Talking to Strangers

Talking to a room full of strangers makes an introvert like me cringe at just the thought. I’m not shy or unable to talk to people, I just don’t like the idea of walking up to strangers and starting a conversation. What will I say, what will they ask, will there be awkward silence, do they even want to talk to me? As it turns out, I’m not alone with this kind of anxiety.  Kimberly Weisul wrote an article on a technique that she said works.

Then one of my colleagues told me the trick he uses: When he walks into a room alone, he looks for pairs of people who are talking, and introduces himself to each person in the pair.

I thought you were supposed to approach people who were by themselves. If two people are talking already, why would you interrupt them?

Because everyone else is there to meet other people, too, he explained. So if you see a pair of people, the chances are that they arrived together and know they should be mingling. Or else they’ve just met and are, in the back of their minds, worried that they’re going to end up talking to this one person all night. (One of these people may be trying to get out of the conversation; you’ve just made it easier for them to exit.) Either way, they’re relieved to see you. And your chances of having a decent conversation are better, because now you’re talking to two people, not just one.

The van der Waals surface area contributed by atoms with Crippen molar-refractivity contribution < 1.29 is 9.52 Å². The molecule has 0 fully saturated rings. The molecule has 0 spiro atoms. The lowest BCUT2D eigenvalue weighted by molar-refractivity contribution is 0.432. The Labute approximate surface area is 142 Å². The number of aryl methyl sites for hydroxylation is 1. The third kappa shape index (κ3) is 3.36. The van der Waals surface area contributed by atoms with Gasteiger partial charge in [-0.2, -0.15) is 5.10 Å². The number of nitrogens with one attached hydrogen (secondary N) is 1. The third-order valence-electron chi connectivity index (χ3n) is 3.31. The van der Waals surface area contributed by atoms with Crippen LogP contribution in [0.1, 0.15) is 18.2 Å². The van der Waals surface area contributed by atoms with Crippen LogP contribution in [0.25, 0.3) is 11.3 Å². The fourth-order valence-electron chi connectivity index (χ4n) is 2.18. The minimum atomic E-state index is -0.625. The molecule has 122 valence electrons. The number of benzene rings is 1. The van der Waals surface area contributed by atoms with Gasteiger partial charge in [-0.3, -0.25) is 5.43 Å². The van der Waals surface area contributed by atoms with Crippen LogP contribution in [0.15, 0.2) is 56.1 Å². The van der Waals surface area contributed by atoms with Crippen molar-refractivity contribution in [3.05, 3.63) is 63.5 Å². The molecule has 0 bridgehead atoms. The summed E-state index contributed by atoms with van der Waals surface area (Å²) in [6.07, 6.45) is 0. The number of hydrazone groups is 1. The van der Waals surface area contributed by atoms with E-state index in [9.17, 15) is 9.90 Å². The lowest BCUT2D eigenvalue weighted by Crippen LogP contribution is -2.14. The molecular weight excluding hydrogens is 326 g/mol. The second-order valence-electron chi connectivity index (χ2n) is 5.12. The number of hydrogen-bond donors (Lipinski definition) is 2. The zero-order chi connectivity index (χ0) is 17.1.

Consider the alternatives: Approaching one person makes it harder to eventually extricate yourself. And if you can find absolutely nothing in common with that one person, you’re sort of stuck, at least for a while. Plus, it’s becoming more awkward to go up to just one person, because self-conscious people who don’t have anyone to talk to will increasingly stare into their phones and give off the “I’m so busy” vibe — even if they want to mingle. Breaking into a knot of four or more people is really hard, at least for me.



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